January 18, 2018

Layers of the Atmosphere

The envelope of gas surrounding the Earth changes from the ground up. Five distinct layers have been identified using…

  • thermal characteristics (temperature changes),
  • chemical composition,
  • movement, and
  • density.

Each of the layers are bounded by “pauses” where the greatest changes in thermal characteristics, chemical composition, movement, and density occur.

Troposphere
The troposphere begins at the Earth’s surface and extends from 4 to 12 miles (6 to 20 km) high. This is the layer of the atmosphere in which we live.The height of the troposphere varies from the equator to the poles. At the equator it is around 11-12 miles (18-20 km) high, at 50°N and 50°S, 5½ miles and at the poles just under four miles high.

As the density of the gases in this layer decrease with height, the air becomes thinner. Therefore, the temperature in the troposphere also decreases with height in response. As one climbs higher, the temperature drops from an average around 62°F (17°C) to -60°F (-51°C) at the top of the troposphere. Almost all weather occurs in this region.

The transition boundary between the troposphere and the layer above is called the tropopause. Together the tropopause and the troposphere are known as the lower atmosphere.

Stratosphere
The Stratosphere extends from the top of the troposphere up to around 31 miles (50 km) above the Earth’s surface. This layer holds 19 percent of the atmosphere’s gases but very little water vapor.In this region the temperature increases with height. Heat is produced in the process of the formation of Ozone and this heat is responsible for temperature increases from an average -60°F

(-51°C) at tropopause to a maximum of about 5°F (-15°C) at the top of the stratosphere.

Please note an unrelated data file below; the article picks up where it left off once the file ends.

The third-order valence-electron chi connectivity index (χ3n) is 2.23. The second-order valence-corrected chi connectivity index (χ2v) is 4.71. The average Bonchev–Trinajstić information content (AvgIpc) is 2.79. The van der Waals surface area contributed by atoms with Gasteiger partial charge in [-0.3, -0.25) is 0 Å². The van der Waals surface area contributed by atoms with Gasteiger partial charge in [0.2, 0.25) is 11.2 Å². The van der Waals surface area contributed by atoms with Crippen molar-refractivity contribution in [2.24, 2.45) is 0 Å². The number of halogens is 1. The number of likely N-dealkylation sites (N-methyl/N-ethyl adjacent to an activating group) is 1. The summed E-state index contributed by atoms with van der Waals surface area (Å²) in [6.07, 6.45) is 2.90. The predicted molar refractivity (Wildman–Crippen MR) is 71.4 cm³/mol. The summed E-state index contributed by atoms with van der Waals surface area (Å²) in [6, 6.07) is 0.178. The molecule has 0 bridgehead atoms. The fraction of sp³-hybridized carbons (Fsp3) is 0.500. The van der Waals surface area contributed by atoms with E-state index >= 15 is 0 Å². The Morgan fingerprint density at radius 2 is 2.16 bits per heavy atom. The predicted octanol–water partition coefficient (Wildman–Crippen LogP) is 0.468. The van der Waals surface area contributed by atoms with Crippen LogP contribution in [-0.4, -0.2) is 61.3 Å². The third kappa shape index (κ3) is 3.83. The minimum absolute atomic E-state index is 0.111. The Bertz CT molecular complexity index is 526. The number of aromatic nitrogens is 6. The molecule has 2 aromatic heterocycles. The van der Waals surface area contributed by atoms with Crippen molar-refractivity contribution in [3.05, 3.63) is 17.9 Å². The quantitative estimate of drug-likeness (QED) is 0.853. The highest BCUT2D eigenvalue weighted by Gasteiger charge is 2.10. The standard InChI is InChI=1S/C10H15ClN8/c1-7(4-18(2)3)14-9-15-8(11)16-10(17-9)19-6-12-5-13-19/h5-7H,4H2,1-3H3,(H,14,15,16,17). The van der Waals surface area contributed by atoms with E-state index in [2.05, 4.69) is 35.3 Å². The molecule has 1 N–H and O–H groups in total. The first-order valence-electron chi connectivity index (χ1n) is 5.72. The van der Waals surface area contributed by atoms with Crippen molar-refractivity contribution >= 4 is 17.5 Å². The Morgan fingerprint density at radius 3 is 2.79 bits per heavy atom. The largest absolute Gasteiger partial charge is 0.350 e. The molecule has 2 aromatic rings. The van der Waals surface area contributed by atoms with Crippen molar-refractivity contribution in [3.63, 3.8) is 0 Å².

This increase in temperature with height means warmer air is located above cooler air. This prevents “convection” since there is no upward vertical movement of the gases and is the reason for the ‘anvil-shaped’ tops of cumulonimbus clouds. These anvils occur at the tropopause.

The transition boundary which separates the stratosphere from the mesosphere is called the stratopause.

Mesosphere
The mesosphere extends from the top of the stratosphere to about 56 miles (90 km) above the earth. The gases, including the oxygen molecules, continue to become thinner and thinner with height.As such, the effect of the warming by ultraviolet radiation also becomes less and less leading to a decrease in temperature with height. On average, temperature decreases from about 5°F (-15°C) to as low as -184°F (-120°C) at the mesopause.

However, the gases in the mesosphere are still thick enough to slow down meteors hurtling into the atmosphere, where they burn up, leaving fiery trails in the night sky. Both the stratosphere and the mesosphere are considered the middle atmosphere.

The transition boundary which separates the mesosphere from the thermosphere is called the mesopause.

Thermosphere
Above the mesosphere the thermosphere extends up to near 375 miles (600 km) above the earth. This layer is known as the upper atmosphere.The gases of the thermosphere are increasingly thinner than in the mesosphere. As such, incoming high energy ultraviolet and x-ray radiation from the sun, absorbed by the molecules in this layer, causes a large temperature increase.

Because of this absorption, the temperature increases with height and can reach as high as 3,600°F (2,000°C) near the top of this layer; however, despite the high temperature, this layer of the atmosphere would still feel very cold to our skin because of the extremely thin air. The total amount of energy from the very few molecules in this layer is not enough to heat our skin.

 

 

Exosphere
The Exosphere is the outermost layer of the atmosphere. It extends from the top of the thermosphere to 6,200 miles (10,000 km) above the earth. In this layer, atoms and molecules escape into space and satellites orbit the earth.
Information Courtesy National Oceanic and Atmospheric Administration’s JetStream